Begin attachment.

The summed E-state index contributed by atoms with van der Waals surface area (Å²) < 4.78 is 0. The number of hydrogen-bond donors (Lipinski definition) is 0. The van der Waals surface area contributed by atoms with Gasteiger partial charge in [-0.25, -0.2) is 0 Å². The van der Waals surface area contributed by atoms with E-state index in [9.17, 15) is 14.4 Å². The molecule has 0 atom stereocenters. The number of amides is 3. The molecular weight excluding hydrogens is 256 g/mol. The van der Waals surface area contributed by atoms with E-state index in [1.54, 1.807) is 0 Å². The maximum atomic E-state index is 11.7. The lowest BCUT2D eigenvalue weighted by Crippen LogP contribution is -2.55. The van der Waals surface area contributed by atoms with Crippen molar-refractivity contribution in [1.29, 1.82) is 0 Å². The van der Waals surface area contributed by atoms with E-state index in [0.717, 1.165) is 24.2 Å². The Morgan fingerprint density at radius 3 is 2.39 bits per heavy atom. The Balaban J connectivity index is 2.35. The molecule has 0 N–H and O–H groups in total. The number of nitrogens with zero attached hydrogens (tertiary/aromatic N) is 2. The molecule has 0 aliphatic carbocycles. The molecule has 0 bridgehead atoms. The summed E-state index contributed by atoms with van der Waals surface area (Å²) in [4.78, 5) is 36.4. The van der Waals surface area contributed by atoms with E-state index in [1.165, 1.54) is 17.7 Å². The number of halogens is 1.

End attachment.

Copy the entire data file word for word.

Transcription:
The summed E-state index contributed by atoms with van der Waals surface area (Å²) < 4.78 is 0. The number of hydrogen-bond donors (Lipinski definition) is 0. The van der Waals surface area contributed by atoms with Gasteiger partial charge in [-0.25, -0.2) is 0 Å². The van der Waals surface area contributed by atoms with E-state index in [9.17, 15) is 14.4 Å². The molecule has 0 atom stereocenters. The number of amides is 3. The molecular weight excluding hydrogens is 256 g/mol. The van der Waals surface area contributed by atoms with E-state index in [1.54, 1.807) is 0 Å². The maximum atomic E-state index is 11.7. The lowest BCUT2D eigenvalue weighted by Crippen LogP contribution is -2.55. The van der Waals surface area contributed by atoms with Crippen molar-refractivity contribution in [1.29, 1.82) is 0 Å². The van der Waals surface area contributed by atoms with E-state index in [0.717, 1.165) is 24.2 Å². The Morgan fingerprint density at radius 3 is 2.39 bits per heavy atom. The Balaban J connectivity index is 2.35. The molecule has 0 N–H and O–H groups in total. The number of nitrogens with zero attached hydrogens (tertiary/aromatic N) is 2. The molecule has 0 aliphatic carbocycles. The molecule has 0 bridgehead atoms. The summed E-state index contributed by atoms with van der Waals surface area (Å²) in [4.78, 5) is 36.4. The van der Waals surface area contributed by atoms with E-state index in [1.165, 1.54) is 17.7 Å². The number of halogens is 1.